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  1. #1
    Alexey86 is offline Senior Member
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    I saw him do that vs I remember him doing that

    Hello! Why do you think we can use both the bare infinitive and the gerund verb forms after perception verbs (I saw him do that/doing that.), but only the gerund form after remember (I remember him doing (not do) that.)?
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    Alexey86 is offline Senior Member
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    Re: I saw him do that vs I remember him doing that

    I know the difference between remember doing and remember to do, but my question is about a particular structure: subject + verb + object + verb.

    Let's compare the following pair: I want him to do that vs I let him do that.

    There are two different types of relation between the verbs in these sentences: an indirect one (one's wish, being a state of mind, can't be the direct cause of someone else's action) and a direct one (someone did something only after (s)he was allowed to do that). I think this difference determines the presence or absence of to in the S-V-O-V structure.

    Let's consider another pair: I want him to do that vs I saw him do that.

    There are no intermediate links/conditions between the process of perception and the action => no to needed. The only difference between I let him do that and I saw him do that is the direction of causality (someone's action triggers the process of perception).

    Maybe someone has something to say about the difference between see and remember.
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    Alexey86 is offline Senior Member
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    Re: I saw him do that vs I remember him doing that

    Quote Originally Posted by tracy18 View Post
    When you are recounting, you would use "I saw him do that" as you are just talking about a past action. When you are reliving a past event, you would use "I saw him doing that" as you are talking about the past as if it is happening right now.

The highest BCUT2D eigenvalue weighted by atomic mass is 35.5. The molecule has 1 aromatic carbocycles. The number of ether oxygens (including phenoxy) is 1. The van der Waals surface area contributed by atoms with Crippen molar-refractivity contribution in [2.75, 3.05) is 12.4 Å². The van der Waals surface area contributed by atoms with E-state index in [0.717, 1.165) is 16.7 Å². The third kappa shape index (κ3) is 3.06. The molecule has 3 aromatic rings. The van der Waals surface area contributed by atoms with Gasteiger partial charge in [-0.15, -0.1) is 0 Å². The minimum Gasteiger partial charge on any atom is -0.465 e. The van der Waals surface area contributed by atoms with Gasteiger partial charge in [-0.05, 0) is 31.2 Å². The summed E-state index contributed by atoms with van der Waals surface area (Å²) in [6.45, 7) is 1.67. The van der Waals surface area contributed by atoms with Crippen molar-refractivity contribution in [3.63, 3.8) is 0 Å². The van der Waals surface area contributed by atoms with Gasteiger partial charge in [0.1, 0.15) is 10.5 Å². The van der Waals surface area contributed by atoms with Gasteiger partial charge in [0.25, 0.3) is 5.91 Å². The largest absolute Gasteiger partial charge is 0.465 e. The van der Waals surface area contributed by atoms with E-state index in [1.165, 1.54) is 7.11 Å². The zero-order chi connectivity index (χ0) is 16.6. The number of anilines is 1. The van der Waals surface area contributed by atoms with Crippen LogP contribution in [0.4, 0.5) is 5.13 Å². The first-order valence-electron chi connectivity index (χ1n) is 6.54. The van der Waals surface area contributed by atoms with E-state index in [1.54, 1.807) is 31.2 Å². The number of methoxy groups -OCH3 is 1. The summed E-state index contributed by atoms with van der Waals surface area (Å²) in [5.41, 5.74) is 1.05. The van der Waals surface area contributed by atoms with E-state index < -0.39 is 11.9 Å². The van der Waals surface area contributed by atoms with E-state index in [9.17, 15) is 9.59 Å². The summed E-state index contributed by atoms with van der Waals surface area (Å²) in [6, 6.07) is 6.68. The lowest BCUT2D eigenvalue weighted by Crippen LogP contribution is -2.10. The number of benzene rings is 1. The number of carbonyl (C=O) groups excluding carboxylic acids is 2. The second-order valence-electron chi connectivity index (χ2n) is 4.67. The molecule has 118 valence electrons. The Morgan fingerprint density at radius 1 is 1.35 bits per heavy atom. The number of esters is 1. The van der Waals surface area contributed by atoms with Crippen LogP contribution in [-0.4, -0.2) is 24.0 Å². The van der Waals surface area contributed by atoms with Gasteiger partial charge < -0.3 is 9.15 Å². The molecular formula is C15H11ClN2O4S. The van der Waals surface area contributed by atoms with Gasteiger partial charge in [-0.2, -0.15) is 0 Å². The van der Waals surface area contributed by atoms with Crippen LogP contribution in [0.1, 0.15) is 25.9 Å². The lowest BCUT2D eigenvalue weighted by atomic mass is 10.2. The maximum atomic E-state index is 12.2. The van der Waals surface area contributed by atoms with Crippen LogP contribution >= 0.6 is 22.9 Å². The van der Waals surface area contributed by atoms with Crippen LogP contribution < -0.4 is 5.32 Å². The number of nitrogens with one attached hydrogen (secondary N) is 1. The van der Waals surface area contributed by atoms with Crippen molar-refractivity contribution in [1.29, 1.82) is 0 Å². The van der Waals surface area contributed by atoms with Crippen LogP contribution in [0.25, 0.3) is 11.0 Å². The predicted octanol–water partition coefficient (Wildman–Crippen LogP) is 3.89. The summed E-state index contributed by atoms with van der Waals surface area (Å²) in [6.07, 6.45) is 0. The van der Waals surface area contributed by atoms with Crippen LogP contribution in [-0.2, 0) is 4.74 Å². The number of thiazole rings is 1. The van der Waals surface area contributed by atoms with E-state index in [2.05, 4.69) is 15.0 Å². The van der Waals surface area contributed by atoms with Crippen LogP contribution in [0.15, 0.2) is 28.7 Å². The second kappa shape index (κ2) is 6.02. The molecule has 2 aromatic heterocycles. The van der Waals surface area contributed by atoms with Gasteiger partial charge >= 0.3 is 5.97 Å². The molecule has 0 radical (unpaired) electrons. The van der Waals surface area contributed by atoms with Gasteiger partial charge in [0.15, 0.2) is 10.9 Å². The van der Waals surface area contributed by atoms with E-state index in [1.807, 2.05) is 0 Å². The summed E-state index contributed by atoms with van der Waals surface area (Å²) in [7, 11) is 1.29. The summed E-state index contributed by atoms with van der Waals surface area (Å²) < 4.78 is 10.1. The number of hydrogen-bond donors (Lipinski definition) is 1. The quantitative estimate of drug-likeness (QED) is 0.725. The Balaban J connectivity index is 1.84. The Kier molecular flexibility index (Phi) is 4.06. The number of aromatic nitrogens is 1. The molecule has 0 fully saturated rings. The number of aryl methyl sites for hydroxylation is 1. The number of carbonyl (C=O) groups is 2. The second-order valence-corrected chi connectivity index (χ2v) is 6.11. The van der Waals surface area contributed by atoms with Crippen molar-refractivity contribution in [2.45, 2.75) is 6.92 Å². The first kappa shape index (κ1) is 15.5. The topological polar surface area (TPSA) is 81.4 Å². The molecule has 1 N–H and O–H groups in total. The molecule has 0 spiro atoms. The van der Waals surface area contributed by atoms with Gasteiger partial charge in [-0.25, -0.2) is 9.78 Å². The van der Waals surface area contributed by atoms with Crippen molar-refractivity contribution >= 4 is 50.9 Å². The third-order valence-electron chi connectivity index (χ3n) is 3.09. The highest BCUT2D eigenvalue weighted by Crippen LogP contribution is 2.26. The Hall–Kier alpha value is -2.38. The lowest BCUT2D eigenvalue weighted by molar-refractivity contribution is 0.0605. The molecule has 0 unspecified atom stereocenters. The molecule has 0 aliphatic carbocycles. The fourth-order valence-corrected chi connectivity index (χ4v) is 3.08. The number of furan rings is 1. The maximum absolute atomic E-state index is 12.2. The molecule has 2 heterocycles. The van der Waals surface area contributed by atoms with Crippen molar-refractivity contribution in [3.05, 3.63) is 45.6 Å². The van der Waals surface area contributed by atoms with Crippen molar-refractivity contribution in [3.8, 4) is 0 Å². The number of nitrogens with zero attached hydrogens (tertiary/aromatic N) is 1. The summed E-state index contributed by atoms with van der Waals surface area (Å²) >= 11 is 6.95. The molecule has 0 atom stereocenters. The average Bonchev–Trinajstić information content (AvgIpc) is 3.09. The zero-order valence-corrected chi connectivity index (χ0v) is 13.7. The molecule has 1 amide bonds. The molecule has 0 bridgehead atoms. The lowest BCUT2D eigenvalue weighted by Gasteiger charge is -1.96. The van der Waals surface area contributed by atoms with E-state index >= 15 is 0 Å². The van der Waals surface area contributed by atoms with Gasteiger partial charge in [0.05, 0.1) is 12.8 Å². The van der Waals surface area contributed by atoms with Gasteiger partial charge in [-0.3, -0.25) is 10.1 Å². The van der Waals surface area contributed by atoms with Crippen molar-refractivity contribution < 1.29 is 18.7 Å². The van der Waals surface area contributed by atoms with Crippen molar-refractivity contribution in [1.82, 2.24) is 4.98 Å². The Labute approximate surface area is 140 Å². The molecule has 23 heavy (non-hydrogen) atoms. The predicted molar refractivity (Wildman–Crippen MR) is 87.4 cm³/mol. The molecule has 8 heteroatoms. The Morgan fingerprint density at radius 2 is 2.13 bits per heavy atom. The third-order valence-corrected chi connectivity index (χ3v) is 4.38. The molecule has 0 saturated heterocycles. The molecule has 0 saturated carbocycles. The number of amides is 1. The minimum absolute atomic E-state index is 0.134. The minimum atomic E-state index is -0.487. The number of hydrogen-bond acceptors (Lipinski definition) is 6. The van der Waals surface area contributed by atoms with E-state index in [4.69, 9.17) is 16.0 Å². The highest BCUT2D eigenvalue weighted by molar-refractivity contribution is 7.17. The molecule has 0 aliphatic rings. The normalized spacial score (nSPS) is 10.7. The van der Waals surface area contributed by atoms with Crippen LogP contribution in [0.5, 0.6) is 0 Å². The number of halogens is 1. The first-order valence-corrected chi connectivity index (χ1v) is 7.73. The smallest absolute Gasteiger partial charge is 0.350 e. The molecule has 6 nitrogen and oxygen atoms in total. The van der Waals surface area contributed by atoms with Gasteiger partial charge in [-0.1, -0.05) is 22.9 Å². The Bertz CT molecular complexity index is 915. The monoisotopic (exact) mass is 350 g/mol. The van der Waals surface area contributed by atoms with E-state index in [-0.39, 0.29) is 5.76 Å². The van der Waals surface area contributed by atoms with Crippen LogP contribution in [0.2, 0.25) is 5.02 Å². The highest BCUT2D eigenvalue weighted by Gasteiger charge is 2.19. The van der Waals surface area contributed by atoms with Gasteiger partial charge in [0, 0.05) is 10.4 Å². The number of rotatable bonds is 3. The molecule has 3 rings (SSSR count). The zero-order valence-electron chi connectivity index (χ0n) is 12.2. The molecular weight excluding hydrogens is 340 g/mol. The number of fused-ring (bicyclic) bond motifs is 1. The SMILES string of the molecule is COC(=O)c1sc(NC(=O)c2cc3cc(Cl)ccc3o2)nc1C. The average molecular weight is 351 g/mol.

Thank you, tracy18! I think the distinction between recounting and reliving correlates with the directness-indirectness distinction in terms of remoteness:
    recounting = remoteness in time vs reliving = immediacy (a past event is 'here and now')
    indirectness = remoteness due to the presence of intermediate links vs directness = an immediate connection between actions
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    Re: I saw him do that vs I remember him doing that

    Sometimes the choice between 'do' and 'doing' depends on how much of the action you saw/heard/etc.
    "I saw him cross the road." I saw the whole thing; he left the pavement on one side, went across the road, and ended at the pavement on the other side. A completed action.
    "I saw him crossing the road." I saw him walking in the middle of the road, apparently going from one side to the other, but I didn't see him on both sides of the road. A part of an action.

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    Alexey86 is offline Senior Member
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    Re: I saw him do that vs I remember him doing that

    I can't see tracy18's reply anymore. Was it deleted?
    Last edited by Alexey86; 22-Jun-2020 at 16:04.
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    Re: I saw him do that vs I remember him doing that

    Tracy18 has been banned. Consequently, all their posts have gone.
    Remember - if you don't use correct capitalisation, punctuation and spacing, anything you write will be incorrect.

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    Re: I saw him do that vs I remember him doing that

    Hi Alexey. As you know, I've been away for a while so I've missed this discussion. Let me catch up by starting here:

    Quote Originally Posted by Alexey86 View Post
    Let's compare the following pair: I want him to do that vs I let him do that.

    There are two different types of relation between the verbs in these sentences: an indirect one (one's wish, being a state of mind, can't be the direct cause of someone else's action) and a direct one (someone did something only after (s)he was allowed to do that). I think this difference determines the presence or absence of to in the S-V-O-V structure.